Not deficient. Different, yes, and often plain wrong, but that’s as often because of too much as too little. See temperance above, for example, or the moral weight that many human moral systems place on purity or authority.
As such, that critique is likely to be along the lines of:
“Some vices miss what is right because they are deficient, others because they are excessive, in feelings or in actions, while virtue finds and chooses the mean.”
(That was Aristotle in “Nicomachean Ethics”, but it would fit just as well in the mouth of any dozen Imperial ethical philosophers.)
(And on a related note, what’s the typical reaction to those from criticized cultures whose reaction is to take the criticism to heart in such a way that they end up becoming “more eldrae than the eldrae” (in the sense of perhaps-superficial aping of behavior without apparent understanding of the underpinning psychology)?)
“They understand. They do not comprehend.”
(I mean, technically that’s the Heresy of the Thoughtless Churl, but, to steal another quote, “The very young do not always do as they are told.” In this case, it’s childish zeal. They’ll grow up in time and with a good example.)
What is the general attitude towards the idea of the “Socratic gadfly” or the “Devil’s advocate” — those people who advance arguments for controversial and unpopular views and measures less to seriously advocate their implementation, and more to encourage interesting discussion and / or get people to seriously think about why they are committed to the things they believe and espouse?
Annoying, but useful.
(Useful enough that people have devised Socratic questioning-daemons to run on your personal mindware, mark you, but still. Even the Intellectual Integrity Movement can only impress people with Socrates’ utility and get them to respect and listen to him; they can’t make him loved.)
So does the Imperial legal system lean more towards adversarial or inquisitorial procedure?
On the one hand, you’ve mentioned before that every citizen is expected to be able to argue their own case on their own behalf, which may imply an adversarial element. On the other hand, the whole notion that legal judgments should always be based on clearly enumerated principles in a comprehensive legal code as opposed to having the judiciary effectively legislate through case law precedent is very much a civil law idea, and most civil-law judiciaries tend to favor inquisitorial procedure.
This is a case where drawing too-close analogies to Earthly practice is likely to lead one into error, especially as the two concepts are only bound together by historical accident.
To address the latter point first, bear in mind that the comprehensive legal code exists for one reason: namely, you can’t reasonably expect people to follow the law if they don’t know what it is, and that means that there has to be somewhere they can go and look it up.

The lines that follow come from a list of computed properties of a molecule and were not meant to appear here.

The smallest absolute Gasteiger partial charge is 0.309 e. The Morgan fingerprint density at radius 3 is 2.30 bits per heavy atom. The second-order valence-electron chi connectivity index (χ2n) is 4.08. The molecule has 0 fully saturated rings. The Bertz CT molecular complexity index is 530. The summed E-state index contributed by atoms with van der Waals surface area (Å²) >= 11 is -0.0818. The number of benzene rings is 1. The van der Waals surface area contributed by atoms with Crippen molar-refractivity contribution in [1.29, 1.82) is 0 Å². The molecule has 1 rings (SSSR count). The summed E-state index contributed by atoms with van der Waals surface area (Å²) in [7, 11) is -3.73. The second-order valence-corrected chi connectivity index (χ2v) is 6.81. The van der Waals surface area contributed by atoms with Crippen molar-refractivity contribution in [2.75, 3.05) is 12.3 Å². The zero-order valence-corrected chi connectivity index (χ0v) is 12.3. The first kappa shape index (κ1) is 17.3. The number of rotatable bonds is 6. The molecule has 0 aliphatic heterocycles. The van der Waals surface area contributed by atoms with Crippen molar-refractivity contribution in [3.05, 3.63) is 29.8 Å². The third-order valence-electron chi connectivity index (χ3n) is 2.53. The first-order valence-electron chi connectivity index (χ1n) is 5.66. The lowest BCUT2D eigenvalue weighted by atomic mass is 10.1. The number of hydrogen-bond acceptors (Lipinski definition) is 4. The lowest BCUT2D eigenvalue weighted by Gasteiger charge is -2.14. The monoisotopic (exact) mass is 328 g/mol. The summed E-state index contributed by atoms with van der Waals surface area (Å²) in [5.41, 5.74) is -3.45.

But the original Imperial Codex of Law was written as a codification of the very-much common law-like codes originally generated during the Ungoverned Era. And more relevantly, while it can be added to by legislation, it is also added to by binding precedent in the traditional case law manner. But, since the ability for people to check what the law is is still necessary, and there’s a limit to how big a precedent search you can expect a layman to perform, every dodecentury a commission goes through the last 144 years worth of case law and transmogrifies it into statute law, such that the Codex remains definitive – and then new precedent starts building up again, and the process repeats.
Which on the whole may be closer to the common-law model, but ain’t exactly it.
As for the former, it hews closer to the inquisitorial model. The justices of a Curial court are empowered to investigate anything they please, and do so once the case has been presented. There is typically an Advocate for Innocence and an Advocate for Guilt, who concentrate on the case from that particular perspective, but both are first and foremost officers of the court, whose primary oath-sworn goal is to find the truth, and never to win the case for my client, as is the case for any other contracted advocates, for that matter. (Forgetting this is a very quick way to end up out of the bar and into the dock.)
So you can think of it as a common-law system with a mostly-inquisitorial procedure for short, but that’s not an entirely accurate picture.
Given the prevalence of space dwellers, sustainable closed habitats, sophisticated in situ resource harvesting techniques, and the quasi-magical Clarkean matter-energy cornucopias underpinning it all, are there any particularly notable groups that effectively make the on-the-go, take-your-home-with-you approach into their way of life? Are there any especially notable large-scale nomadic or itinerant movements, whether in the old sense of communities like the gypsy caravans or Central Asian steppe hordes, or the subculture-sense like the “RV lifestyle” or the traveling hippies whose home is their beat-up VW bus?
There are nomadic space travelers in canon, yes, including some entire species.